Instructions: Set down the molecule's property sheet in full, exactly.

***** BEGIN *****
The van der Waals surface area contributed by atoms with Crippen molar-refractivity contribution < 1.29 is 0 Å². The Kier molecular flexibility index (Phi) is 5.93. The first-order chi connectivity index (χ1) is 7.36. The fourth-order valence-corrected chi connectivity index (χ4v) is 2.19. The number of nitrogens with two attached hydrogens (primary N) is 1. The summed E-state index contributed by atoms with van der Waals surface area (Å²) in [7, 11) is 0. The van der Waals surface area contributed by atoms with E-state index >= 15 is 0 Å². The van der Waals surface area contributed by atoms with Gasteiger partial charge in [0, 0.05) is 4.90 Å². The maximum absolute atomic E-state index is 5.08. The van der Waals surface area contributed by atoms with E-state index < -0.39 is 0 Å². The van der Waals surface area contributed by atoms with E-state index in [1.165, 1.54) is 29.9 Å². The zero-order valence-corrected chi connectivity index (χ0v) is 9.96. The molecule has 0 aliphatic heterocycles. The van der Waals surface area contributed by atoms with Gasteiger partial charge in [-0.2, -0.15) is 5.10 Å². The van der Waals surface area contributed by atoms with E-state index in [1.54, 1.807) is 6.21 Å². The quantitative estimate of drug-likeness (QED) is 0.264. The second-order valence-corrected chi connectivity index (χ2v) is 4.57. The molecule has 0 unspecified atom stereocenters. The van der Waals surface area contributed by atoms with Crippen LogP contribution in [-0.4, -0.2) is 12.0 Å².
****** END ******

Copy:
The van der Waals surface area contributed by atoms with Crippen molar-refractivity contribution < 1.29 is 0 Å². The Kier molecular flexibility index (Phi) is 5.93. The first-order chi connectivity index (χ1) is 7.36. The fourth-order valence-corrected chi connectivity index (χ4v) is 2.19. The number of nitrogens with two attached hydrogens (primary N) is 1. The summed E-state index contributed by atoms with van der Waals surface area (Å²) in [7, 11) is 0. The van der Waals surface area contributed by atoms with E-state index >= 15 is 0 Å². The van der Waals surface area contributed by atoms with Gasteiger partial charge in [0, 0.05) is 4.90 Å². The maximum absolute atomic E-state index is 5.08. The van der Waals surface area contributed by atoms with E-state index < -0.39 is 0 Å². The van der Waals surface area contributed by atoms with E-state index in [1.165, 1.54) is 29.9 Å². The zero-order valence-corrected chi connectivity index (χ0v) is 9.96. The molecule has 0 aliphatic heterocycles. The van der Waals surface area contributed by atoms with Gasteiger partial charge in [-0.2, -0.15) is 5.10 Å². The van der Waals surface area contributed by atoms with E-state index in [1.54, 1.807) is 6.21 Å². The quantitative estimate of drug-likeness (QED) is 0.264. The second-order valence-corrected chi connectivity index (χ2v) is 4.57. The molecule has 0 unspecified atom stereocenters. The van der Waals surface area contributed by atoms with Crippen LogP contribution in [-0.4, -0.2) is 12.0 Å².